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Friday Favorite: Finding a Plant

May 4th, 2018

I read about ‘New Dawn’ roses many years ago and have been looking for one for my garden ever since. A few years ago, I saw one at a local garden center, but with a price tag of $60, I decided to keep looking. I knew I could order one on-line, but generally prefer to support small independent local greenhouses when I can.

Yesterday, I was out with a friend and we stopped at Guini Ridge Farm in Rockport, Maine. There it was, a ‘New Dawn’ rose for $25! I grabbed one and a ‘White Dawn’ as well.

If this rose is as hardy and prolific as they say, I’ll be pleased as punch to have it grow up and cover the ugly part of the house. Since this is an own root rose, I’m hoping I can take cuttings and propagate my own. I have a few spots around the farm that could benefit from a large climbing rose and I’ve been wanting to try my hand at taking rose cuttings.

Naturally, I also left with a few herbs for the garden. Look at all those variegated leaves! I couldn’t pass up the lovely variety of Lobularia either (it’s ‘Deep Lavender Stream’).

Have you ever looked for a plant for years before finding it?

Lonicera ‘Goldflame’

August 7th, 2017

Two weeks ago I went to Fieldstone Garden and spotted this lonicera ‘Goldflame’ blooming on their trellis.

I’m in need a few climbers in the garden, especially ones like this that provide some winter interest. So I purchased this beautiful ‘Goldflame’ lonicera.

I can’t wait to for it to start blooming like this, the pollinators will love it just as much as I do. Now I just need to figure out where is the perfect spot. On a side note, a big storm took out our internet on Saturday day, so if my posting is spotty this week, it’s because my cell signal is not that great at my house.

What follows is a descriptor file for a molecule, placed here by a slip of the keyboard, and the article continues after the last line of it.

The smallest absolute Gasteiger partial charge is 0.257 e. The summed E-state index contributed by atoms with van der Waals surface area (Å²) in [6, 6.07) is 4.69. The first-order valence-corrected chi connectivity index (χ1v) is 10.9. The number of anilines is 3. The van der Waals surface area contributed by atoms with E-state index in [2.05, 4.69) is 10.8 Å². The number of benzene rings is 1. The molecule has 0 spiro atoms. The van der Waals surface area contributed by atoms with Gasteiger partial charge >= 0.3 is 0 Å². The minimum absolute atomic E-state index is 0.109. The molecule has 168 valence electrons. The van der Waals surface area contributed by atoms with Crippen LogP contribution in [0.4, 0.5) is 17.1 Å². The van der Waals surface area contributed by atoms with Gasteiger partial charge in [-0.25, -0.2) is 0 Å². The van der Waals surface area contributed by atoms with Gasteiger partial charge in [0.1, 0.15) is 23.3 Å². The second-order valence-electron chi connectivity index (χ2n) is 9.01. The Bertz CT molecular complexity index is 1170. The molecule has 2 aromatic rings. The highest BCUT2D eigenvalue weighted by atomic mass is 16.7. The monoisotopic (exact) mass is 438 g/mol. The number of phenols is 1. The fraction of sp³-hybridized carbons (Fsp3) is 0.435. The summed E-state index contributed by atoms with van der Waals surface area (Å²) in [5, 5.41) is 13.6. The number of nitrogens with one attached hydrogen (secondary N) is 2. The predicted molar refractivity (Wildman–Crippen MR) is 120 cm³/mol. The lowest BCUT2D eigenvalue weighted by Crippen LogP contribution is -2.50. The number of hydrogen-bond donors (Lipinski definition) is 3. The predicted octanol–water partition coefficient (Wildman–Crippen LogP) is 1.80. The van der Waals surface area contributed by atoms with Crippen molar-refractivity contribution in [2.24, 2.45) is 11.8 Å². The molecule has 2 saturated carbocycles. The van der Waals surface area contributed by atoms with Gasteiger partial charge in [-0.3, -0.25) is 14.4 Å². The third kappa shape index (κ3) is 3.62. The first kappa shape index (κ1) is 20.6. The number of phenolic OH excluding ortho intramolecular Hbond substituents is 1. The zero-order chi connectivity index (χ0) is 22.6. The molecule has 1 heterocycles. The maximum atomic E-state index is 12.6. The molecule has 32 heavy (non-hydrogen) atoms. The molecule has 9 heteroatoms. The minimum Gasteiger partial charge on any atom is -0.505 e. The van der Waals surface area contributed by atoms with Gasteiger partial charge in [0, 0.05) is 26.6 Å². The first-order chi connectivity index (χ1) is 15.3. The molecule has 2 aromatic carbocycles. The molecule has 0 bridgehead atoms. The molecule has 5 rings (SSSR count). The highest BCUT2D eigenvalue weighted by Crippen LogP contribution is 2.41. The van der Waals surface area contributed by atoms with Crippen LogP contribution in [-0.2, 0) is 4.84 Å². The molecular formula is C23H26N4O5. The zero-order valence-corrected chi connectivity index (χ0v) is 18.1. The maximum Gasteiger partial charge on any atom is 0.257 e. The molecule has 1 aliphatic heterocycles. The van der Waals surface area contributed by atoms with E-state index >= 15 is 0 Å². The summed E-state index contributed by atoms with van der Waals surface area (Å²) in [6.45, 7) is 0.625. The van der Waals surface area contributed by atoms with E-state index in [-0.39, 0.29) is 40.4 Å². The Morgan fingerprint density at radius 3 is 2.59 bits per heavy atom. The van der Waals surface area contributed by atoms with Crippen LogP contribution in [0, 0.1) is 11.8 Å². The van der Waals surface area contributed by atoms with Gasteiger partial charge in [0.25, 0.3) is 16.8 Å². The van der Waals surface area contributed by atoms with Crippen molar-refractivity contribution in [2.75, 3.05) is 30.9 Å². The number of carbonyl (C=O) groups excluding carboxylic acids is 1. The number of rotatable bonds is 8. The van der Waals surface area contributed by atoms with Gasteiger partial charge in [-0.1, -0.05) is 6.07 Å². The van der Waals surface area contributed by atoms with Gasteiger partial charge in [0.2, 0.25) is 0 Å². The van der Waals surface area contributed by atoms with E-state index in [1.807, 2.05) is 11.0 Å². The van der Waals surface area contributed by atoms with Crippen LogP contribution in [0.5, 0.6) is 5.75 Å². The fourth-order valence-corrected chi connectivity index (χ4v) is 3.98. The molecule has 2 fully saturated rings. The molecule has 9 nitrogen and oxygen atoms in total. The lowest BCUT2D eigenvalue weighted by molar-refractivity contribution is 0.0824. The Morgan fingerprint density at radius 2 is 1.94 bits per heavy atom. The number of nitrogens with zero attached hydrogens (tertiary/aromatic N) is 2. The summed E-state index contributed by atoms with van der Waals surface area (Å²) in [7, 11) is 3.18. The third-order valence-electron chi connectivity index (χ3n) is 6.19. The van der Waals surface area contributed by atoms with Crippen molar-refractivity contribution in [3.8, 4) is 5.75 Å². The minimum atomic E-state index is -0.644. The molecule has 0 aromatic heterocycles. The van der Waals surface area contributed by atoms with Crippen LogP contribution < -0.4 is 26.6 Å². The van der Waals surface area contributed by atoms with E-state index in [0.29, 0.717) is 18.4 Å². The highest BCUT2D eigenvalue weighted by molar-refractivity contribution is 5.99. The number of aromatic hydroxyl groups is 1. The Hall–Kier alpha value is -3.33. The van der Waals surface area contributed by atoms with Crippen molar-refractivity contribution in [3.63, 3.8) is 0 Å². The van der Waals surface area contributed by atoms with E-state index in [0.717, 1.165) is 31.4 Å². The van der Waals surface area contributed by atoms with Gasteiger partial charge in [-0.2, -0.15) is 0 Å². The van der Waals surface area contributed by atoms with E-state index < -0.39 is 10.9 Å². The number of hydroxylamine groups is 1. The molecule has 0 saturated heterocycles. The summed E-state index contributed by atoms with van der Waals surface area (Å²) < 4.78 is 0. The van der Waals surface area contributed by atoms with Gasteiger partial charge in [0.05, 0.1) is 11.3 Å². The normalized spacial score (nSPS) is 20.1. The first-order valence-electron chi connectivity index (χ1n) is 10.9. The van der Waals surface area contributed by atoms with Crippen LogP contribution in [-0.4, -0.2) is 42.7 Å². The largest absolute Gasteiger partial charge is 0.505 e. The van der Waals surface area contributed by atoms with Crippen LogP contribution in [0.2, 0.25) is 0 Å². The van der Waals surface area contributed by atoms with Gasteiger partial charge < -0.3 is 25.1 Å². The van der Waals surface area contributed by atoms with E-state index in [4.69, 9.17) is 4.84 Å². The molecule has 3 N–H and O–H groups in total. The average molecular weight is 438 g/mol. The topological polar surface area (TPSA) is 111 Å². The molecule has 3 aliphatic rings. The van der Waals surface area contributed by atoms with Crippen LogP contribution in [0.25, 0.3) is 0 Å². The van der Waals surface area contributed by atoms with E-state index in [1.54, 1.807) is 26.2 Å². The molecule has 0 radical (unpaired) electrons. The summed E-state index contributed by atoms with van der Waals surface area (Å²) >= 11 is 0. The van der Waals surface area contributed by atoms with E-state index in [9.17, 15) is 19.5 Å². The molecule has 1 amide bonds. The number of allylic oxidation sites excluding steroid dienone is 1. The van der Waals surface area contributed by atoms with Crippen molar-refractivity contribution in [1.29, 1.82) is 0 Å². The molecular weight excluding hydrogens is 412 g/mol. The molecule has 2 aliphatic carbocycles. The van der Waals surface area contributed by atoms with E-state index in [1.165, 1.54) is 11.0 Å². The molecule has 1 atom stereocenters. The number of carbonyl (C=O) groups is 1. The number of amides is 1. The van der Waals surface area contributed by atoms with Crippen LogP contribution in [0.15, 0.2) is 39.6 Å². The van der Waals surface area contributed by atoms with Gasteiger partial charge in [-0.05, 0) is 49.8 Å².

What’s your favorite climber for the garden?

Lost

August 16th, 2014

I’m lost without my camera, it has become almost a part of me. Those that know me pretty much see me with a camera in front of my face. It goes everywhere with me and I find myself taking photos daily.
self_portrait
Earlier this week I sent my camera and a few of my lenses off to Canon for a tuneup. One of my lenses wasn’t focusing quite right and my camera had taken over 100,000 photos and was ready for a little maintenance.
2014-08-12 08.04.11
I keep finding myself reaching for it, and it’s not there. Luckily I have a huge backlog of garden tour photos from this summer that I will be sharing with you over the coming week. If not, I have my iPad and will have to use it in a photo emergency. Photos are my diary and now I feel like I’ll be missing out on capturing the memories of what happens these coming weeks. I will be glad to have my camera back in tip top shape for my trip to Seattle in September.

Do you have anything that you feel lost if you don’t have with you?

On Biting Off More Than You Can Plant

December 3rd, 2011

I mentioned previously about all the spring flowering bulbs I purchased. I’d been faithfully planting a few hundred each day, whittling away at them little by little. Then I got sick and they sat in their boxes in the garage for two weeks, then it started to rain and they sat in the garage for a few more days.